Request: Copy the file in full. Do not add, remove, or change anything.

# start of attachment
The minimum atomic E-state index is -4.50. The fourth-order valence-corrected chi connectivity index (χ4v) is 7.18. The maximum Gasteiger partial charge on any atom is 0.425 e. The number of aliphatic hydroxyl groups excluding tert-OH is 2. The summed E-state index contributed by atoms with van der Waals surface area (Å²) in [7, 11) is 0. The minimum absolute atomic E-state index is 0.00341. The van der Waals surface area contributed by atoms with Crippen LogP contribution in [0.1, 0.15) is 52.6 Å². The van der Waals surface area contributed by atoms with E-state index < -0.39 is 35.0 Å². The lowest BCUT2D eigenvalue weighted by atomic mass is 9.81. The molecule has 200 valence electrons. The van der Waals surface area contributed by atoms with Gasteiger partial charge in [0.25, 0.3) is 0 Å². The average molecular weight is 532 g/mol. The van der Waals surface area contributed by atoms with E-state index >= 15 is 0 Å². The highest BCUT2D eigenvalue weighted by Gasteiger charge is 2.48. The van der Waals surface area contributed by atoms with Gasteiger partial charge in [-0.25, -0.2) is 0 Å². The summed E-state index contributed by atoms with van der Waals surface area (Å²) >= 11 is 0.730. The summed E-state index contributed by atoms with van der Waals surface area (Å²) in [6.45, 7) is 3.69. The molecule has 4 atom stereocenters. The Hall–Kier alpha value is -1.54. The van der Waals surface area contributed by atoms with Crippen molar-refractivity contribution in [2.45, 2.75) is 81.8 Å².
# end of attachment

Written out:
The minimum atomic E-state index is -4.50. The fourth-order valence-corrected chi connectivity index (χ4v) is 7.18. The maximum Gasteiger partial charge on any atom is 0.425 e. The number of aliphatic hydroxyl groups excluding tert-OH is 2. The summed E-state index contributed by atoms with van der Waals surface area (Å²) in [7, 11) is 0. The minimum absolute atomic E-state index is 0.00341. The van der Waals surface area contributed by atoms with Crippen LogP contribution in [0.1, 0.15) is 52.6 Å². The van der Waals surface area contributed by atoms with E-state index < -0.39 is 35.0 Å². The lowest BCUT2D eigenvalue weighted by atomic mass is 9.81. The molecule has 200 valence electrons. The van der Waals surface area contributed by atoms with Gasteiger partial charge in [0.25, 0.3) is 0 Å². The average molecular weight is 532 g/mol. The van der Waals surface area contributed by atoms with E-state index >= 15 is 0 Å². The highest BCUT2D eigenvalue weighted by Gasteiger charge is 2.48. The van der Waals surface area contributed by atoms with Gasteiger partial charge in [-0.25, -0.2) is 0 Å². The summed E-state index contributed by atoms with van der Waals surface area (Å²) >= 11 is 0.730. The summed E-state index contributed by atoms with van der Waals surface area (Å²) in [6.45, 7) is 3.69. The molecule has 4 atom stereocenters. The Hall–Kier alpha value is -1.54. The van der Waals surface area contributed by atoms with Crippen molar-refractivity contribution in [2.45, 2.75) is 81.8 Å².